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Monitoring High Frequencies
Old 28th September 2019
  #1
Here for the gear
 

Monitoring High Frequencies

Hey, ive been having this issue for a long time and It takes me alot of time to work around. Im not sure if its my monitors or what but my high end on my mixes always sounds really messy and not focused at all. I currently have a pair of gen 1 Rokit 5s, they are less than spectacular but other music sounds decent on them so it could just be me being complicated. I bought a DB meter and Ive been monitoring at -75 db and Im starting to wonder if thats not loud enough. Any advice for getting a tighter top end? Thanks in advance everyone.
Old 28th September 2019
  #2
Quote:
Originally Posted by SelfPerception View Post
Hey, ive been having this issue for a long time and It takes me alot of time to work around. Im not sure if its my monitors or what but my high end on my mixes always sounds really messy and not focused at all. I currently have a pair of gen 1 Rokit 5s, they are less than spectacular but other music sounds decent on them so it could just be me being complicated. I bought a DB meter and Ive been monitoring at -75 db and Im starting to wonder if thats not loud enough. Any advice for getting a tighter top end? Thanks in advance everyone.
Mixing, its freaking hard and takes many things people are unaware of.

I would start with tuning your room. If your room is not tuned, you are not hearing the true sounds of what you are mixing. So how would you ever know what to do, if you are not hearing the true actual; sounds??

Then I would train my ears to the room. A tuned room is not enough, your ears need training as well. In essence, you need to learn what 3.5kHz sounds like compared to 2.5kHz. If you boost and/or cut the wrong frequency, your mix will suffer and that can be the difference between a 3.5 or 2.5kHz, as an example.

Compression is a tool that can useful and can be your downfall, if you do not know what each setting does on it. Learn the tools used for mixing and your ears and that knowledge will guide you to a great mix in due time.

Arrangement of a song is important with this issue

Other things i would do is learn how to create frequency space for every instrument track in your mix, so they subside in their own frequency space. This process you need to learn is called complimentary EQ techniques. Also cutting is 'sometimes' far more better than boosting in these cases. Less is more and more is more..

Other other things is to create a 3D space for your mix, so instruments are not just center, left and right. A good mix will have instruments coming form the far back left, mid center, front center, front right, 45% middle left and so on..

There is no special formula for these things and they are no specific things to do with these things. Its an art, just like a painting. Each painting need different colors, brush strokes and painting techniques. Same goes for mixing a song, each mix will need different processes done to it, according to how your source tracks sound, your personnel preferences and the end goal of the sound you want for that specific mix.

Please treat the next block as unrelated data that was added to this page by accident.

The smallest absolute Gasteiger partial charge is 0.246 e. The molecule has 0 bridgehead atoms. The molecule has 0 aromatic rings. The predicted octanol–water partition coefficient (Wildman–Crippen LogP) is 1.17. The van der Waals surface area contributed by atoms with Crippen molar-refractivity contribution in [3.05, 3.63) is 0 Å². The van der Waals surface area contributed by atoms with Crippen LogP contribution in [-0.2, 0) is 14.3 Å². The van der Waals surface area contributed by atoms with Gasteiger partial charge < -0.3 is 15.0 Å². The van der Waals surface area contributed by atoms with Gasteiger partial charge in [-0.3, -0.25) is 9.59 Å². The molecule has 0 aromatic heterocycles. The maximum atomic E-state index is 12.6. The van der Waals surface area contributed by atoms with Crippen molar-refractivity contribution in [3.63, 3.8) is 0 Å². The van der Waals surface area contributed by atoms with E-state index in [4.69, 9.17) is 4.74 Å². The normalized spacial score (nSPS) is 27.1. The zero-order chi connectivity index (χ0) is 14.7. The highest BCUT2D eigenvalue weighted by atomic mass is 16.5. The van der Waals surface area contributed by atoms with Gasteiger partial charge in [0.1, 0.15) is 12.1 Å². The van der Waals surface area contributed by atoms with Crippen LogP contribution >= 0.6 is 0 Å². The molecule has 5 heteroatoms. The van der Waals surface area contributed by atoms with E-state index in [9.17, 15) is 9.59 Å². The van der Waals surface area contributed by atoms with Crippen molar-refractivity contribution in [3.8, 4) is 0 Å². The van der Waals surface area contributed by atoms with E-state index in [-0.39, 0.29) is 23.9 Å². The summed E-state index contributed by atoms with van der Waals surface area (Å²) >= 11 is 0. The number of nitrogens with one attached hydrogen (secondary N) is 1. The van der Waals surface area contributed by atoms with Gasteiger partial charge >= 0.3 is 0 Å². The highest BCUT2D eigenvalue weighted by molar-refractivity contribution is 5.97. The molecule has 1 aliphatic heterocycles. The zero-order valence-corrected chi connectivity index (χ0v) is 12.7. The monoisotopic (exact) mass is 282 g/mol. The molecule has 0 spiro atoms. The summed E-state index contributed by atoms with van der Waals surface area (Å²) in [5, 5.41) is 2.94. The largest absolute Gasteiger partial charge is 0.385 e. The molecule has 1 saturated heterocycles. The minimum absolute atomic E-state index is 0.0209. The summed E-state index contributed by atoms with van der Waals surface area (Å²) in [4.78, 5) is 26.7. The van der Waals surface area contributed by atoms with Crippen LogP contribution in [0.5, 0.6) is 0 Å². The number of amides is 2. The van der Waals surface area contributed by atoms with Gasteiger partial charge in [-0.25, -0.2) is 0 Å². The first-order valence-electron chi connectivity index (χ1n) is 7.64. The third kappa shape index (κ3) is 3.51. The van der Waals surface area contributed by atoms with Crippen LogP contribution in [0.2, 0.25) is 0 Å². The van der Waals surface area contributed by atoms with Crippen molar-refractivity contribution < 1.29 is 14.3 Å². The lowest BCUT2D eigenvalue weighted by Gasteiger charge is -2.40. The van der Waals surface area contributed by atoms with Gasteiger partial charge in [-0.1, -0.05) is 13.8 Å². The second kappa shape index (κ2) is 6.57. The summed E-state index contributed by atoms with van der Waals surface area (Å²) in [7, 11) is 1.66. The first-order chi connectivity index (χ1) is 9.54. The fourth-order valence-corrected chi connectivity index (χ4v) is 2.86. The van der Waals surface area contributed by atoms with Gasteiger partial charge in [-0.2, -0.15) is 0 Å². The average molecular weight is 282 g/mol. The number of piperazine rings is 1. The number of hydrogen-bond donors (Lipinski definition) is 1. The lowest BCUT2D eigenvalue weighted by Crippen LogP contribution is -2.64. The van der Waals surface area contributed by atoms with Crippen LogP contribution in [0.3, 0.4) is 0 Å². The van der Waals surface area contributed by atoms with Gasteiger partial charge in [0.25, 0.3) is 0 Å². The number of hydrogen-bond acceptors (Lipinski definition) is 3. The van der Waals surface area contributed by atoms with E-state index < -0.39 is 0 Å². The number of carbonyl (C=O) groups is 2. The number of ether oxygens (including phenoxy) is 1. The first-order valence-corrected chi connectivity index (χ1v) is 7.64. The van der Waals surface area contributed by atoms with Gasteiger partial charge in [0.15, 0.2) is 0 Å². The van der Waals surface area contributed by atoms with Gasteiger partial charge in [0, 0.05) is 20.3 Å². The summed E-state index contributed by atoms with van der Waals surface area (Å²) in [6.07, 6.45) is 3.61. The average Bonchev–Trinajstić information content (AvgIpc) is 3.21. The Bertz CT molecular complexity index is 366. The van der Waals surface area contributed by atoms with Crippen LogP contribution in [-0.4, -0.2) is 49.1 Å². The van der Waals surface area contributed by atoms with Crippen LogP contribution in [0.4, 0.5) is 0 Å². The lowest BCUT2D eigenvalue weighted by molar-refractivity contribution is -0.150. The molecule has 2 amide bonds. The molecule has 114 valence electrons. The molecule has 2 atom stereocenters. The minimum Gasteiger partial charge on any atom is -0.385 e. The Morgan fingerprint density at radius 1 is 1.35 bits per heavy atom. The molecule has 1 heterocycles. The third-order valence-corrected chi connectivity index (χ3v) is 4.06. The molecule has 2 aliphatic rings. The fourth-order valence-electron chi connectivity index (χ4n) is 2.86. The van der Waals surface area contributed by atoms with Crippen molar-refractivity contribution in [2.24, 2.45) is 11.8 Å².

CJ
Old 28th September 2019
  #3
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Murky Waters's Avatar
 

Monitor at varying levels, from barely audible to pumping. Consider using some good headphones additionally. The Rockit's are not ideal for dealing with a smeary high end, but it is possible once you learn their sound, I suppose. For tracks that are primarily high-frequency, hats, cymbals, etc., high pass judiciously. Low pass what has limited or unnecessary HF content.
Old 1st October 2019
  #4
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decocco's Avatar
 

You should monitor at a level that is comfortable for you. I think this will vary depending on the type of music you do and personal taste. It should not sound quiet or loud to you but rather just right.

What exactly is not right with your top end? For example, maybe your mixes always end up sounding dull, or the piano is dull while the cymbals are harsh, etc.

Last edited by decocco; 1st October 2019 at 03:10 PM.. Reason: I done learnt ta spell!
Old 1st October 2019
  #5
Lives for gear
 

Check out this google link.

The second item is a PDF of the article. It will help.
Old 1st October 2019
  #6
Here for the gear
 

Thank you for the recommendations everyone, I'm learning something new every time I sit down and get to work. Ive discovered that my biggest issue was a lack of mid range, causing me to attempt to try and draw out too much energy in the high end. Easy enough of a fix. Will need to invest in better monitors soon, I have really outgrown these.
Old 2nd October 2019
  #7
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Quote:
Originally Posted by SelfPerception View Post
Thank you for the recommendations everyone, I'm learning something new every time I sit down and get to work. Ive discovered that my biggest issue was a lack of mid range, causing me to attempt to try and draw out too much energy in the high end. Easy enough of a fix. Will need to invest in better monitors soon, I have really outgrown these.
Interesting and strange, that a five inch "monitor" would be shy in the mids.
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